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A Local Encounter that Changed my Perspective - a memorial that haunts but is beautiful

GERMANY | Friday, 19 April 2013 | Views [302] | Scholarship Entry

Walking around the Holocaust Memorial in Berlin, brought out the photographer in me. The slate-grey cement blocks, of irregular heights stood lined up above the Museum. The centre of this Memorial was deep and the blocks towered over me. With the sunlight streaming in, I played with different angles and caught some lovely reflections. It was the afternoon of a Berlin September and everyone was frolicking in the sun, the athletic one jumping over the grey structures, the mothers feeding their infants, children playing catch between the grey monolith structures. It was like a park, and everyone was at play.

And then I saw her, standing stiff against all the tombs with fair, translucent skin, dull hair tied lying limp around her face, scrunched eyes that seemed more shielded than seeing. Wearing awkwardly fitting pants, a multi-coloured tee and carrying a simple handbag, she asked,
“Would you take a picture of me here… I don’t have my camera… I think I left it at my hotel…”

“Yes of course, I could email it to you”

A couple of pictures later, we warmed up to each other, emails ids exchanged, but her eyes still scrunched she said, “I was born in a concentration camp. I lost my mother there… After it was over, my father and I went away to Australia. I have never come back, never visited Germany. I didn’t want to. I was in Europe on a conference and everyone told me I should, so I bought a ticket and came….”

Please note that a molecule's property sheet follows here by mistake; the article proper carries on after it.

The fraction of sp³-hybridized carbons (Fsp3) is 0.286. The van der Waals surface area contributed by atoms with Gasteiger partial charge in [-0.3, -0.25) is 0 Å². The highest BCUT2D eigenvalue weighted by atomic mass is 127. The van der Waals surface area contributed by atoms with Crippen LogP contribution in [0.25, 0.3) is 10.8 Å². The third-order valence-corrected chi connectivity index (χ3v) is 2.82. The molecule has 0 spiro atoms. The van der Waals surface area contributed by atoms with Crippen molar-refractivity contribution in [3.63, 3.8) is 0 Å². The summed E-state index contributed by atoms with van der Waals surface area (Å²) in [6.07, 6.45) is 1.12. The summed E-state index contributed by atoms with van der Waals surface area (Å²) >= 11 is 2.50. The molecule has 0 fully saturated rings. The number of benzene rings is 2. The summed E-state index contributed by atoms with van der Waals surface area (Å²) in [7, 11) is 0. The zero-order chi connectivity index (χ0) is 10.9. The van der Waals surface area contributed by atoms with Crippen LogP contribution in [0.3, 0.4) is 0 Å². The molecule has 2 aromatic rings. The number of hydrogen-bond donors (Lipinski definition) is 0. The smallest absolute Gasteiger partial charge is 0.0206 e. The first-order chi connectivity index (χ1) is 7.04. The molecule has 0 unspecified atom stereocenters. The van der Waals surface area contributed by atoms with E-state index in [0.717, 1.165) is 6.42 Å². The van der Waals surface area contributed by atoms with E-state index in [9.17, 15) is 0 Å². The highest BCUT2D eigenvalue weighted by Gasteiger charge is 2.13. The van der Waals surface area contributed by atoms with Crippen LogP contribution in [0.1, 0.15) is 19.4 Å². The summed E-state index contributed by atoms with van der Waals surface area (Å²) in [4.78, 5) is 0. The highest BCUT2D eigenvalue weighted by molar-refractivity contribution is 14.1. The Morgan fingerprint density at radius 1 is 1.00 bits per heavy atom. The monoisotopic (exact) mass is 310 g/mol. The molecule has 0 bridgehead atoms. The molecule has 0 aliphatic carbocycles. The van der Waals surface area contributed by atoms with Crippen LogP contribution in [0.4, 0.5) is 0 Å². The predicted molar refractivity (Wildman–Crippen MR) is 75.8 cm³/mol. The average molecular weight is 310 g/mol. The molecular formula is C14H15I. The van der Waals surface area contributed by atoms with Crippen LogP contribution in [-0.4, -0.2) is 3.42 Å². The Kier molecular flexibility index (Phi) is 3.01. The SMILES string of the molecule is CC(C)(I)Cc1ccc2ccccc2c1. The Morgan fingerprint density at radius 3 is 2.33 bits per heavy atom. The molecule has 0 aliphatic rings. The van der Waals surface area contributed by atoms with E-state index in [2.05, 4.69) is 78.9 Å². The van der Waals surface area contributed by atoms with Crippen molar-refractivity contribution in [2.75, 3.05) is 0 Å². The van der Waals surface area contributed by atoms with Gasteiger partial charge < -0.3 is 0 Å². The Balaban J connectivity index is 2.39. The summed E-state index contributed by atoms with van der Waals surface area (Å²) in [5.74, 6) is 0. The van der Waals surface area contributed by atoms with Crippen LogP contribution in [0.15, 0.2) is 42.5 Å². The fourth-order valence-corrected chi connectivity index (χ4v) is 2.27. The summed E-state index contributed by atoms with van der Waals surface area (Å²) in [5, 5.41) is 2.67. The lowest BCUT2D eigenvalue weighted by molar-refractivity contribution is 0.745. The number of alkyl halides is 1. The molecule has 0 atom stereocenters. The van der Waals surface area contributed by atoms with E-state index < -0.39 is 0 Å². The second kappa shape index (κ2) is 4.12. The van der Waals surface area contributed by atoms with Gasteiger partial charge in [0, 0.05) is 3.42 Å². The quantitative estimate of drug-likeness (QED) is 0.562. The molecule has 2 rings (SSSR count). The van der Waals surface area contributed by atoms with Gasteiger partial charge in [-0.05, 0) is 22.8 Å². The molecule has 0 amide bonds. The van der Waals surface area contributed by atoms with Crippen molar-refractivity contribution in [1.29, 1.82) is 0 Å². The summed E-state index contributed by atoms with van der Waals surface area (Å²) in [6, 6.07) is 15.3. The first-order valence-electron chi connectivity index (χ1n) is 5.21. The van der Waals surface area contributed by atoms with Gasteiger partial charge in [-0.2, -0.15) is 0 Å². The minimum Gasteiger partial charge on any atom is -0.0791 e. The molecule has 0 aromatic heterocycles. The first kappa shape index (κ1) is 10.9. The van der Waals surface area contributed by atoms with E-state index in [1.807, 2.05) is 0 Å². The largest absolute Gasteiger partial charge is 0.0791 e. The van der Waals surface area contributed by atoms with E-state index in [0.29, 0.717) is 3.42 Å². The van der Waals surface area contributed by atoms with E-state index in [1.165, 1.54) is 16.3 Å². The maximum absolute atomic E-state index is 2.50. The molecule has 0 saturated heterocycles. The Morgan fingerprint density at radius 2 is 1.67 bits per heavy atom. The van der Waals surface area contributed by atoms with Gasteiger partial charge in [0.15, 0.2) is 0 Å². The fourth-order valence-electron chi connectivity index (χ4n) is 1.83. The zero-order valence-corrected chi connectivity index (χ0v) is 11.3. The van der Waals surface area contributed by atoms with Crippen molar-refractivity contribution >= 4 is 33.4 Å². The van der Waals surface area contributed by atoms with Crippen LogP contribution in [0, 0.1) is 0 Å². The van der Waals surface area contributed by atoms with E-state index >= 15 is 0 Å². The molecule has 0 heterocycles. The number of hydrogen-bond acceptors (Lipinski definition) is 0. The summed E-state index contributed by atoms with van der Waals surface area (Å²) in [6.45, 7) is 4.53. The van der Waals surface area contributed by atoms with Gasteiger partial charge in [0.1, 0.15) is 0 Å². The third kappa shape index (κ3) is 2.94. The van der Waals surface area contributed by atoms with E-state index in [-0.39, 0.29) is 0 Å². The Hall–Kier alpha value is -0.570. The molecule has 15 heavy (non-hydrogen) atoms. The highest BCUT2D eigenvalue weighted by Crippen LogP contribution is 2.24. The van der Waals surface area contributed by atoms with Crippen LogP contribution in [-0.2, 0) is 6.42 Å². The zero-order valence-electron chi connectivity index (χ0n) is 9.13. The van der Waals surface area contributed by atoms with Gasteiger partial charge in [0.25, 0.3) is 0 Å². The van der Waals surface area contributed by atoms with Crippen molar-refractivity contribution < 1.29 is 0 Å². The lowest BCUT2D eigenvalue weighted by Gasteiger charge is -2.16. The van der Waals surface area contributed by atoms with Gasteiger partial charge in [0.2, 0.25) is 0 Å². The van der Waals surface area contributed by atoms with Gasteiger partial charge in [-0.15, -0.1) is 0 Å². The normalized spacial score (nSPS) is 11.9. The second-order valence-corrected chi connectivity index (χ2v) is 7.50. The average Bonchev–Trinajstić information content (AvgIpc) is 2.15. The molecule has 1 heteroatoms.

She looked around, across the grey slate structures surrounding us… “I shouldn’t have listened. I will never come back here. I can’t…”

“This is not a playground… it is a cemetery. There are people playing, running, jumping and eating on the tombs. They should be told to respect this. Would they do it at a cemetery?.”

The small, diminutive woman turned and walked away into the maze of tombs, her words reverberated. I stood there clutching my camera, embarrassed about my innumerable shots.

This was the Memorial for the Murdered Jew, the memorial for the Unknown Jew... It no longer remained a story in my history textbook, but came alive in front of my eyes, in her.

Tags: Travel Writing Scholarship 2013

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